BOSTON – Gov. Charlie Baker vetoed a bill today that would have cut energy waste and increased renewable electricity generation in Massachusetts. The bill would have set efficiency standards for appliances, ensured that at least 40 percent of our electricity came from renewable sources by 2030, and provided 2,400 megawatts of additional offshore wind energy.
The climate bill was passed by the House and Senate at the end of the 2019-2020 Legislative session and today was the last day for Gov. Baker to sign or veto the bill. As the session has ended, the Legislature cannot override the governor’s veto. However, both House Speaker Ronald Mariano and Senate President Karen Spilka have said they will bring the bill up for a vote again in the new session.
Ben Hellerstein, state director for Environment Massachusetts, issued the following statement:
“I’m deeply disappointed by Governor Baker’s decision to veto the climate bill. Signing this bill would have moved us toward a cleaner, healthier future. Instead, the governor’s veto is sticking us with the dirty, polluting fuels of the past. I hope House Speaker Ronald Mariano and Senate President Karen Spilka move quickly to adopt these policies despite Governor Baker’s veto.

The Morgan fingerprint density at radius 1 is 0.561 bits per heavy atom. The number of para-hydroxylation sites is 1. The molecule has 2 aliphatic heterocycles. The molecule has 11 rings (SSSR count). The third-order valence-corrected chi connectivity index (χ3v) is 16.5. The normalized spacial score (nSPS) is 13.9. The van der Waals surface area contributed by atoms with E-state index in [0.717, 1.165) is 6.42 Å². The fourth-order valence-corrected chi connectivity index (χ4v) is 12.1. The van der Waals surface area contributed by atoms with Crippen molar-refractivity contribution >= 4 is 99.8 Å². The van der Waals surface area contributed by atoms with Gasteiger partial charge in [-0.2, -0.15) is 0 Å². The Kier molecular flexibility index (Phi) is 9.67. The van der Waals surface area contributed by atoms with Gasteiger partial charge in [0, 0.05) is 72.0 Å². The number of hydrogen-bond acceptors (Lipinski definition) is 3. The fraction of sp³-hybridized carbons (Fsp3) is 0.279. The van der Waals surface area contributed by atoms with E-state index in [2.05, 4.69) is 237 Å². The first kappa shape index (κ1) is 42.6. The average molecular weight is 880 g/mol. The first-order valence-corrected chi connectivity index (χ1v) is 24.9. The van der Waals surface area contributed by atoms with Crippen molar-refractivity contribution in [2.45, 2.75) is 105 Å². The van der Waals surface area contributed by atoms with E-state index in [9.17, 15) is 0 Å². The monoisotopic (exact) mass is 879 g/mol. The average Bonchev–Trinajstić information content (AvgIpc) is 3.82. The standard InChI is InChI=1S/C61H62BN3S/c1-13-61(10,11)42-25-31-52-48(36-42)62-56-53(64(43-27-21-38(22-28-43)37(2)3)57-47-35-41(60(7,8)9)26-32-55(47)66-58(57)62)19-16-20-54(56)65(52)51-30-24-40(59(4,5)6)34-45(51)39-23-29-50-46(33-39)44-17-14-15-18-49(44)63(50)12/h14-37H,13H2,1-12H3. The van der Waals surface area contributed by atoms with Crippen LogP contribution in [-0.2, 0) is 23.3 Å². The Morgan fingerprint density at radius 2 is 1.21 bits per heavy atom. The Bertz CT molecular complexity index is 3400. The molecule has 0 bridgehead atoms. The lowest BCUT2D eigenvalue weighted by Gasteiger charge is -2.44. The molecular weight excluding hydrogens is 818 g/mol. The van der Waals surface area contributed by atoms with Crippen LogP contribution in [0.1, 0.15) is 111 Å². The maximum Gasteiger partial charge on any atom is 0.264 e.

In the race to 100 percent renewable energy, this bill was going to take us the first few steps out of the starting blocks. We’ll need to do everything in this bill, and a lot more, if we want to cross the finish line.
More action is needed to protect our health and prevent the worst impacts of climate change. This year I hope we take more than just a few steps in the right direction. In the race to 100 percent renewable energy, it’s time for Massachusetts to break into a sprint.”